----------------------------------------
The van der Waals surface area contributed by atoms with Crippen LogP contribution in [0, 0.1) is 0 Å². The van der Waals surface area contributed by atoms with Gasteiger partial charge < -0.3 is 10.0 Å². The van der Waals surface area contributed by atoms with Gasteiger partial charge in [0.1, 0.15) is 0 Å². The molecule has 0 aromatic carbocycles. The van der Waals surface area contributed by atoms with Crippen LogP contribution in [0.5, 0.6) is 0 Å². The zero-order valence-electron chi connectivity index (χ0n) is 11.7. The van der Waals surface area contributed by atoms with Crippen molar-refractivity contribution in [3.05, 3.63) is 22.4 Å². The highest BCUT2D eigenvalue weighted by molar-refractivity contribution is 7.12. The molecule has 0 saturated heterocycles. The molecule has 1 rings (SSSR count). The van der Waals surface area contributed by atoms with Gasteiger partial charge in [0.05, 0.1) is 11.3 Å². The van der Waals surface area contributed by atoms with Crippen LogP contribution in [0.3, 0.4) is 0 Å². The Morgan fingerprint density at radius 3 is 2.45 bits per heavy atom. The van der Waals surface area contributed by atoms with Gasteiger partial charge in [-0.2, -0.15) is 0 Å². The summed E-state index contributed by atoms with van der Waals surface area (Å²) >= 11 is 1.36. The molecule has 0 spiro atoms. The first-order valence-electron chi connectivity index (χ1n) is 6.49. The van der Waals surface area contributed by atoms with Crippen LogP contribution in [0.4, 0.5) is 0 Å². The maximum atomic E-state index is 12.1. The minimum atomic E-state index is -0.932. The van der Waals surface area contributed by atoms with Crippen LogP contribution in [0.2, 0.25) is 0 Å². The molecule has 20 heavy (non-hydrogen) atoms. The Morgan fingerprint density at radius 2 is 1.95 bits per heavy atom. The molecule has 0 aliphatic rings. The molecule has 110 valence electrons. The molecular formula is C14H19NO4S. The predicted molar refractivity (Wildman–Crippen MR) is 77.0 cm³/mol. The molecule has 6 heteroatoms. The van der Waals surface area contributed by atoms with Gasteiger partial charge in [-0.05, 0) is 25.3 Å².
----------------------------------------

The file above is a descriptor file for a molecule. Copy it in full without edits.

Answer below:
The van der Waals surface area contributed by atoms with Crippen LogP contribution in [0, 0.1) is 0 Å². The van der Waals surface area contributed by atoms with Gasteiger partial charge < -0.3 is 10.0 Å². The van der Waals surface area contributed by atoms with Gasteiger partial charge in [0.1, 0.15) is 0 Å². The molecule has 0 aromatic carbocycles. The van der Waals surface area contributed by atoms with Crippen LogP contribution in [0.5, 0.6) is 0 Å². The zero-order valence-electron chi connectivity index (χ0n) is 11.7. The van der Waals surface area contributed by atoms with Crippen molar-refractivity contribution in [3.05, 3.63) is 22.4 Å². The highest BCUT2D eigenvalue weighted by molar-refractivity contribution is 7.12. The molecule has 0 saturated heterocycles. The molecule has 1 rings (SSSR count). The van der Waals surface area contributed by atoms with Gasteiger partial charge in [0.05, 0.1) is 11.3 Å². The van der Waals surface area contributed by atoms with Crippen LogP contribution in [0.3, 0.4) is 0 Å². The Morgan fingerprint density at radius 3 is 2.45 bits per heavy atom. The van der Waals surface area contributed by atoms with Gasteiger partial charge in [-0.2, -0.15) is 0 Å². The summed E-state index contributed by atoms with van der Waals surface area (Å²) >= 11 is 1.36. The molecule has 0 spiro atoms. The first-order valence-electron chi connectivity index (χ1n) is 6.49. The van der Waals surface area contributed by atoms with Crippen LogP contribution in [0.4, 0.5) is 0 Å². The maximum atomic E-state index is 12.1. The minimum atomic E-state index is -0.932. The van der Waals surface area contributed by atoms with Crippen LogP contribution in [0.2, 0.25) is 0 Å². The molecule has 20 heavy (non-hydrogen) atoms. The Morgan fingerprint density at radius 2 is 1.95 bits per heavy atom. The molecule has 0 aliphatic rings. The molecule has 110 valence electrons. The molecular formula is C14H19NO4S. The predicted molar refractivity (Wildman–Crippen MR) is 77.0 cm³/mol. The molecule has 6 heteroatoms. The van der Waals surface area contributed by atoms with Gasteiger partial charge in [-0.05, 0) is 25.3 Å².